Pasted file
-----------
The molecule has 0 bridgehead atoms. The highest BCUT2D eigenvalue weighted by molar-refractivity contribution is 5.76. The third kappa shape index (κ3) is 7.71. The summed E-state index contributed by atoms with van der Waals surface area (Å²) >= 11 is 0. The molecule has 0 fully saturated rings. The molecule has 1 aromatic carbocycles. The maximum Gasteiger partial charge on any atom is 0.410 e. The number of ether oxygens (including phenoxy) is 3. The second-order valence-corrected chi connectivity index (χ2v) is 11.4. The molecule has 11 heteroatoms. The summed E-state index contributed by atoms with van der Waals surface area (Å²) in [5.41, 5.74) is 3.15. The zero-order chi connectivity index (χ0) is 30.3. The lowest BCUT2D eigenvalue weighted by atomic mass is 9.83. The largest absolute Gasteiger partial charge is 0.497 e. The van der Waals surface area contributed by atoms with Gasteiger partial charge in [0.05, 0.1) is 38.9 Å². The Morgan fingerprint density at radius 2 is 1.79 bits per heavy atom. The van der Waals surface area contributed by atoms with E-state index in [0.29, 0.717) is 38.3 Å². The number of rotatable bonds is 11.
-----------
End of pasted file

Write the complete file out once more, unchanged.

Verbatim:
The molecule has 0 bridgehead atoms. The highest BCUT2D eigenvalue weighted by molar-refractivity contribution is 5.76. The third kappa shape index (κ3) is 7.71. The summed E-state index contributed by atoms with van der Waals surface area (Å²) >= 11 is 0. The molecule has 0 fully saturated rings. The molecule has 1 aromatic carbocycles. The maximum Gasteiger partial charge on any atom is 0.410 e. The number of ether oxygens (including phenoxy) is 3. The second-order valence-corrected chi connectivity index (χ2v) is 11.4. The molecule has 11 heteroatoms. The summed E-state index contributed by atoms with van der Waals surface area (Å²) in [5.41, 5.74) is 3.15. The zero-order chi connectivity index (χ0) is 30.3. The lowest BCUT2D eigenvalue weighted by atomic mass is 9.83. The largest absolute Gasteiger partial charge is 0.497 e. The van der Waals surface area contributed by atoms with Gasteiger partial charge in [0.05, 0.1) is 38.9 Å². The Morgan fingerprint density at radius 2 is 1.79 bits per heavy atom. The van der Waals surface area contributed by atoms with E-state index in [0.29, 0.717) is 38.3 Å². The number of rotatable bonds is 11.